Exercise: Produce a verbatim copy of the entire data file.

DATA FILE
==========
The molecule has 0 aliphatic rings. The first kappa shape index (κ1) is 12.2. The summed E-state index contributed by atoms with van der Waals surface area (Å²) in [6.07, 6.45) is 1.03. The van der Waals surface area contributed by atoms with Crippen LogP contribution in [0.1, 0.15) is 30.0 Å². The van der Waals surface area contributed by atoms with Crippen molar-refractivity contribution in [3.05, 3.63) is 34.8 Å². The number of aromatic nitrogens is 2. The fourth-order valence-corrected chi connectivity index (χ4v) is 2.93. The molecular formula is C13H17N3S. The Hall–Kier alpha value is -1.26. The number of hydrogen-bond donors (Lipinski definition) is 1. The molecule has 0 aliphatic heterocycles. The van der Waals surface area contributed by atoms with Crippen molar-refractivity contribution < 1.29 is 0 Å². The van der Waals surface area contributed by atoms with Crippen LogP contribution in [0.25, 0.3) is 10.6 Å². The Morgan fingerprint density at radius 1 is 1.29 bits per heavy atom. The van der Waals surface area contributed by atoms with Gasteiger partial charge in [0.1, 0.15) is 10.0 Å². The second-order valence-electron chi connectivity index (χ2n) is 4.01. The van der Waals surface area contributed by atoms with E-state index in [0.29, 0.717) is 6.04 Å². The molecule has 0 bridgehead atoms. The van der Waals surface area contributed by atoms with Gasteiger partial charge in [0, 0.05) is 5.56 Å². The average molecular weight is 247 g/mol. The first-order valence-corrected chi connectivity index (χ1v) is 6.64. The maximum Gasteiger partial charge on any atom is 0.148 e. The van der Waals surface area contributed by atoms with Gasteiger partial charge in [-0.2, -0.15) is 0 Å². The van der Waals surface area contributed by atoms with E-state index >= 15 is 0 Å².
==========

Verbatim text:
The molecule has 0 aliphatic rings. The first kappa shape index (κ1) is 12.2. The summed E-state index contributed by atoms with van der Waals surface area (Å²) in [6.07, 6.45) is 1.03. The van der Waals surface area contributed by atoms with Crippen LogP contribution in [0.1, 0.15) is 30.0 Å². The van der Waals surface area contributed by atoms with Crippen molar-refractivity contribution in [3.05, 3.63) is 34.8 Å². The number of aromatic nitrogens is 2. The fourth-order valence-corrected chi connectivity index (χ4v) is 2.93. The molecular formula is C13H17N3S. The Hall–Kier alpha value is -1.26. The number of hydrogen-bond donors (Lipinski definition) is 1. The molecule has 0 aliphatic heterocycles. The van der Waals surface area contributed by atoms with Crippen molar-refractivity contribution < 1.29 is 0 Å². The van der Waals surface area contributed by atoms with Crippen LogP contribution in [0.25, 0.3) is 10.6 Å². The Morgan fingerprint density at radius 1 is 1.29 bits per heavy atom. The van der Waals surface area contributed by atoms with Gasteiger partial charge in [0.1, 0.15) is 10.0 Å². The second-order valence-electron chi connectivity index (χ2n) is 4.01. The van der Waals surface area contributed by atoms with E-state index in [0.29, 0.717) is 6.04 Å². The molecule has 0 bridgehead atoms. The van der Waals surface area contributed by atoms with Gasteiger partial charge in [0, 0.05) is 5.56 Å². The average molecular weight is 247 g/mol. The first-order valence-corrected chi connectivity index (χ1v) is 6.64. The maximum Gasteiger partial charge on any atom is 0.148 e. The van der Waals surface area contributed by atoms with Gasteiger partial charge in [-0.2, -0.15) is 0 Å². The van der Waals surface area contributed by atoms with E-state index >= 15 is 0 Å².